into an organized special operations force. They helped train
a police Special Operations unit known as the 'Jungle Commandos.'
The Commandos hit targets deep in the jungle....
"With the help of America 's best
warriors, the Colombian Special Forces have become some of the
finest soldiers in the world." 
The above account could definitively lay
to rest US government and media attempts to present the war in
Colombia as either a campaign against drugs or an anti-terrorist
A Chilean defense official in mid-June
partially described the extent of the Pentagon's penetration of
Colombia , one which in the decade beginning in 1998 has seen
US military assistance rise from $50 million to $5 billion annually:
"What Colombia has is even more dangerous
than any F-16 or aircraft carrier. It has access to United States
satellite technology that allows it to monitor and supervise operations
anywhere in real time. No other country in the region can do that."
On July 23th Venezuela, responding to
the heightened threat that the US was presenting to it from Colombia
on its western border, announced that it was negotiating the purchase
of Russian T-90 main battle tanks, and its president said, "We
are going to buy more tanks to have an armored force at least
twice the size of what we have today and "We need to strengthen
our forces on land, at sea, and in the air and we are going to
continue doing that." 
On the following day Miguel Carvajal,
Domestic and Foreign Security Minister of Ecuador , Colombia 's
southwestern neighbor, said that his nation "will react to
further Colombian military incursions into the country" and
"that there will be a military escalation against Colombia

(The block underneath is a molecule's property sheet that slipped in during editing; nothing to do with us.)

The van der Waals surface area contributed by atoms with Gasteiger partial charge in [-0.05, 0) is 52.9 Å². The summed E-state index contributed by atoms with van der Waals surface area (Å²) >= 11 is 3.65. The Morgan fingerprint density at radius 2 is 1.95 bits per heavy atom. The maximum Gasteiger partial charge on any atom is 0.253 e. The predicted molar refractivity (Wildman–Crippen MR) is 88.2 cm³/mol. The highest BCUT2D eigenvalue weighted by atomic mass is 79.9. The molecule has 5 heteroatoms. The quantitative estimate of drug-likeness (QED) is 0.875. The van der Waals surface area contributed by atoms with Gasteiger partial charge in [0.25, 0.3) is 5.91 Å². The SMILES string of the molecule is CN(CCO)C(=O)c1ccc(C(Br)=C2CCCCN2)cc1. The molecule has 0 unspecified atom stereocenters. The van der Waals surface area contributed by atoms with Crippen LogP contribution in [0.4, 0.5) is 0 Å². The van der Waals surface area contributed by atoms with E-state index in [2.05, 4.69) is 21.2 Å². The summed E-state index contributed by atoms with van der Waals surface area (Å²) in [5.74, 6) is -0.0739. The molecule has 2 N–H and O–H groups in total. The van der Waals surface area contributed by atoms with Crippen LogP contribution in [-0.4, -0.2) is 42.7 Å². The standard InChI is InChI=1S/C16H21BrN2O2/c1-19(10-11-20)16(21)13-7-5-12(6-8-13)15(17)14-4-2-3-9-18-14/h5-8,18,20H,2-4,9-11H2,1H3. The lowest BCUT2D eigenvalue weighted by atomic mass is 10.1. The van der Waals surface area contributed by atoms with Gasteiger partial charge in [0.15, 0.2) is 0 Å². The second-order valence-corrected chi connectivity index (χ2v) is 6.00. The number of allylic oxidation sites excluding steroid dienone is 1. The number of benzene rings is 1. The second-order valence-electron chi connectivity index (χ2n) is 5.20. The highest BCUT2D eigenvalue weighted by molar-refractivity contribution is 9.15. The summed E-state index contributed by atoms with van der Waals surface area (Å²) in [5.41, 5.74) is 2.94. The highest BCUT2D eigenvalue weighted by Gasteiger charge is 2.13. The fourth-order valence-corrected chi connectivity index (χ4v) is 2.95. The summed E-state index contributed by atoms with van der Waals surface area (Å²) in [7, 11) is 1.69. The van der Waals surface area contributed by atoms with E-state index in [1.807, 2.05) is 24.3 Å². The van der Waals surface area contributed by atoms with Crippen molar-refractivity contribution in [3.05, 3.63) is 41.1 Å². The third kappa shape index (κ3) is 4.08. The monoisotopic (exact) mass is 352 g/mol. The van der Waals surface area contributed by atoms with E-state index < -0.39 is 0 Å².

if that country makes another incursion into Ecuador such as happened
March 1, 2008 ." 
On July 25th the Colombian government
said it had conducted a deadly bombing raid against suspected
FARC guerrillas in the south of the country. The warplanes employed
weren't named but their origin is certain.
Last week the Uribe regime in Bogota announced
a billion dollar a year "war tax" on the wealthy and
businesses, which is to say those who domestically most benefit
from the decades-old counterinsurgency war. 
What the tax will pay for and what the
Pentagon official's desire to have Afghanistan look more and more
like Colombia may mean were revealed last month by Philip Alston,
the United Nations Special Rapporteur on extrajudicial, summary
or arbitrary executions.
US Transfers South American Death Squads
To South Asia - Honduras: 20th Century Coup Targets 21st Century
Latin American Independence
Referring to behavior by the US-trained
Colombian army in general and the killing of impoverished urban
youth as part of a combination of false body counts and bounty
killing - defenseless victims were murdered and then represented
as slain guerrillas - Alston denounced the army's actions as "cold-blooded,
premeditated murder of innocent civilians for profit." 
Colombian rights groups have estimated
the death toll from such murders as being in the hundreds.
Perpetrators of this gruesome campaign
may be on their way to Afghanistan .
In addition to bordering and threatening
Ecuador and Venezuela , Colombia also abuts Panama , its former
possession, and as such Central America .
Should a regional armed conflict result
from the June 28 coup d'etat in Honduras , where hundreds of troops
on the orders of US-trained commanders attacked the presidential
quarters and arrested President Manuel Zelaya, Colombia may be
called upon by its American paymasters to assist in more conflicts
than that in Afghanistan .
How fraught the lingering crisis in Honduras
, artificially prolonged by the US , is with the threat of escalating